(require '[pallet.api :refer [group-spec]])
(def ubuntu-group
    (group-spec "ubuntu-vms"
                :node-spec {:image {:image-id :ubuntu-13.04-64bit}}))

or just specify an appropriate template (just like with any other cloud provider) ...

(require '[pallet.api :refer [group-spec]])
(def ubuntu-group
    (group-spec "ubuntu-vms"
                :node-spec {:image {:image {:os-family :ubuntu
                                            :os-64-bit? true }}}))
  1. Spin up an instance
(require '[pallet.api :refer [converge]])
(pallet.api/converge {ubuntu-group 1}
                       :compute vmfest)
  1. Get ip address
(require '[pallet.compute :refer [nodes]])
(nodes vmfest)
=> (ubuntu-vms-0  ubuntu-vms  public:
  1. SSH into box (using credentials from .meta file)
$ ssh vmfest@
  1. When you are ready, shut down the instance
(require '[pallet.api :refer [converge]])
(converge {ubuntu-group 0}
            :compute vmfest)


Next Steps

Where to go from here:

Further configuration

Networking modes

pallet-vmfest can work with 2 different network models

  • :local: this is the default if no further configuration is specified. :local mode provides many advantages, but requires that the image used enables two network interfaces. In exchange, :local mode is more convenient in general than :bridged mode that we will discuss later:

    • VMs do not interact with external DHCP servers. This is relevant when repeatedly starting and destroying VMs. Home routers and office environments are not very happy when computers appear and disappear from the network over and over again.
    • VMs do not require valid IP addresses. Some IT environments have tight control on those.
    • VMs will continue to work if you switch networks. This is specially important for mobile workers. If you switch from your home to the coffee shop, your VMs will continue to work.
    • You can use many different internal networks, which can be useful when trying to emulate real network setups.

    On the other side, in this mode, VMs are not accessible from outside your host computer.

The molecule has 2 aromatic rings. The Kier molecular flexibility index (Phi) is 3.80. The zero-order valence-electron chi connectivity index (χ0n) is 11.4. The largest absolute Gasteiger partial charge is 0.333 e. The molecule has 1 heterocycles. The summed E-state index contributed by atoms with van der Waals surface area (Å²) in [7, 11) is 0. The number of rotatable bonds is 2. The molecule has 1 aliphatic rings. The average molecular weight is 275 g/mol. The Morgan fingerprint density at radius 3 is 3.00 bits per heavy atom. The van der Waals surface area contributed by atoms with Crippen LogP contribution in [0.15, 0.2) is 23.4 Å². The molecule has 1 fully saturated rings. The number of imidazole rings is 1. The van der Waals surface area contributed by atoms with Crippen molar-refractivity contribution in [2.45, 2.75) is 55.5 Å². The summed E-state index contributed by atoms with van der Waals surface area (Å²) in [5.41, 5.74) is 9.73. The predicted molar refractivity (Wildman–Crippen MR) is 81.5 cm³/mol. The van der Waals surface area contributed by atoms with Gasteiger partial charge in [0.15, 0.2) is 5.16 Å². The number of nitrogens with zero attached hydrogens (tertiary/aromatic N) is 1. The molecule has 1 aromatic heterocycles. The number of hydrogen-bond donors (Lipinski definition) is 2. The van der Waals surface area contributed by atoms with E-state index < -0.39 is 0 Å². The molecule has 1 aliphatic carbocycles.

By default pallet-vmfest will use :local mode, which is equivalent to adding the following entries to the vmfest provider definition in ~/.pallet/config.clj:

    :default-network-type :local
    :default-local-interface "vboxnet0"

    :default-local-interface determines what local-only network will be used (by default named vboxnet0, but you can use any as long as the naming complies with vboxnetN.

  • :bridged: In this mode, each VM will use one of the host's network interface directly to aquire a valid IP address in whichever network the interface is on. This means also that the selected host network interface needs to be on a valid network (i.e. it won't work if your computer is not plugged into any network)

    Why would you want this networking mode?

    • One reason would be that you want your VMs to be acessible from other hosts.
    • The other reason is that you want to use VMFest to manage a remote host (which implies the reason above)

    There are a few drawbacks to this mode though:

    • Your home router will die. It happens. They're not created to see so much traffic of devices coming in and out of the network, especially if you use DHCP (which vmfest requires)
    • Your network administrator will get mad at you. "What are all these devices coming in an out of the network, all at once, over and over?!!"
    • If you don't have a valid network connection, you can't instantiate new VMs.
    • If you are mobile, when you switch networks your VMs will stop being reachable.

    To use :bridged mode, you need to add the following two entries in ~/.pallet.config.clj, e.g.:

    :default-network-type :bridged
    :default-bridged-interface "en1: Wi-Fi (AirPort)"

    Notice that getting the name of the briged interface right is an art in itself. But this art can be reduced to technique if you run the following on your shell:

    $ VBoxManage list bridgedifs | grep ^Name

    You need to use the name of your inteface verbatim in :default-bridged-interface, orelse it won't work. And it doesn't matter how this interface is named anywhere else. All it matters is how VirtualBox sees it.


instantiate-provider fails

If the call to pallet.compute/instantiate-provider fails, it probably means you haven't installed the model using add-image. One way this could occur is if you just place the draft .meta file template provided by vmfest into your ~/.vmfest/models directory. The draft .meta file is incomplete; the add-image function will flesh it out for you and place it in the proper location.

Obtaining a stack trace

In a clojure REPL, *e contains the last exception. So to see a stack trace you can either:

a. Use the underlying Java function:

(.printStackTrace *e)

b. Use Clojure's stack trace api:

(use 'clojure.stacktrace)
(print-stack-trace *e)


Licensed under EPL


Copyright 2010-2014 Hugo Duncan and Antoni Batchelli